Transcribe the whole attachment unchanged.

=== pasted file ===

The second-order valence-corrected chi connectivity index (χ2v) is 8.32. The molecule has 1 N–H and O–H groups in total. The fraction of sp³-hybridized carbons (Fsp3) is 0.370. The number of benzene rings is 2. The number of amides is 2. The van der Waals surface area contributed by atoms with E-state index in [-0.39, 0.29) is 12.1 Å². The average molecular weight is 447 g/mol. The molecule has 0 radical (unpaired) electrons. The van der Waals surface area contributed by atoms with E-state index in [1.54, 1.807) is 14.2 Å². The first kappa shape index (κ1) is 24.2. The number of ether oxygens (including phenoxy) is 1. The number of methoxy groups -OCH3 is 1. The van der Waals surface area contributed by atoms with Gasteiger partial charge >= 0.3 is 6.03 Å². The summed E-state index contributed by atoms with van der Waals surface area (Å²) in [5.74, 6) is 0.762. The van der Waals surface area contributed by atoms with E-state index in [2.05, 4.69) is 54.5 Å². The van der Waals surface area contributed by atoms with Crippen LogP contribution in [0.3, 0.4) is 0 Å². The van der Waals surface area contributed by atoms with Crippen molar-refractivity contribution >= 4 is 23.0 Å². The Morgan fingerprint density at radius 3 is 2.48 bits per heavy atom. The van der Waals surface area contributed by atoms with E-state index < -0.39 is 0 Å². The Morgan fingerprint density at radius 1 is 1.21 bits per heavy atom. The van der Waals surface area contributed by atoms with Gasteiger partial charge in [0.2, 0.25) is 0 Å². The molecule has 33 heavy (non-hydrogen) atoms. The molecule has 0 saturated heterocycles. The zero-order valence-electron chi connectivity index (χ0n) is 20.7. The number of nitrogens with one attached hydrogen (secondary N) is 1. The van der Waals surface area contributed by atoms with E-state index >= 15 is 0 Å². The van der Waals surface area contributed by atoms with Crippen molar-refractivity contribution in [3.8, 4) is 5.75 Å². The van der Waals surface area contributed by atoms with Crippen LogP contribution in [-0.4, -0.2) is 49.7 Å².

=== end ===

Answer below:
The second-order valence-corrected chi connectivity index (χ2v) is 8.32. The molecule has 1 N–H and O–H groups in total. The fraction of sp³-hybridized carbons (Fsp3) is 0.370. The number of benzene rings is 2. The number of amides is 2. The van der Waals surface area contributed by atoms with E-state index in [-0.39, 0.29) is 12.1 Å². The average molecular weight is 447 g/mol. The molecule has 0 radical (unpaired) electrons. The van der Waals surface area contributed by atoms with E-state index in [1.54, 1.807) is 14.2 Å². The first kappa shape index (κ1) is 24.2. The number of ether oxygens (including phenoxy) is 1. The number of methoxy groups -OCH3 is 1. The van der Waals surface area contributed by atoms with Gasteiger partial charge >= 0.3 is 6.03 Å². The summed E-state index contributed by atoms with van der Waals surface area (Å²) in [5.74, 6) is 0.762. The van der Waals surface area contributed by atoms with E-state index in [2.05, 4.69) is 54.5 Å². The van der Waals surface area contributed by atoms with Crippen LogP contribution in [0.3, 0.4) is 0 Å². The van der Waals surface area contributed by atoms with Crippen molar-refractivity contribution >= 4 is 23.0 Å². The Morgan fingerprint density at radius 3 is 2.48 bits per heavy atom. The van der Waals surface area contributed by atoms with E-state index < -0.39 is 0 Å². The Morgan fingerprint density at radius 1 is 1.21 bits per heavy atom. The van der Waals surface area contributed by atoms with Gasteiger partial charge in [0.2, 0.25) is 0 Å². The molecule has 33 heavy (non-hydrogen) atoms. The molecule has 0 saturated heterocycles. The zero-order valence-electron chi connectivity index (χ0n) is 20.7. The number of nitrogens with one attached hydrogen (secondary N) is 1. The van der Waals surface area contributed by atoms with E-state index >= 15 is 0 Å². The van der Waals surface area contributed by atoms with Crippen molar-refractivity contribution in [3.8, 4) is 5.75 Å². The van der Waals surface area contributed by atoms with Crippen LogP contribution in [-0.4, -0.2) is 49.7 Å².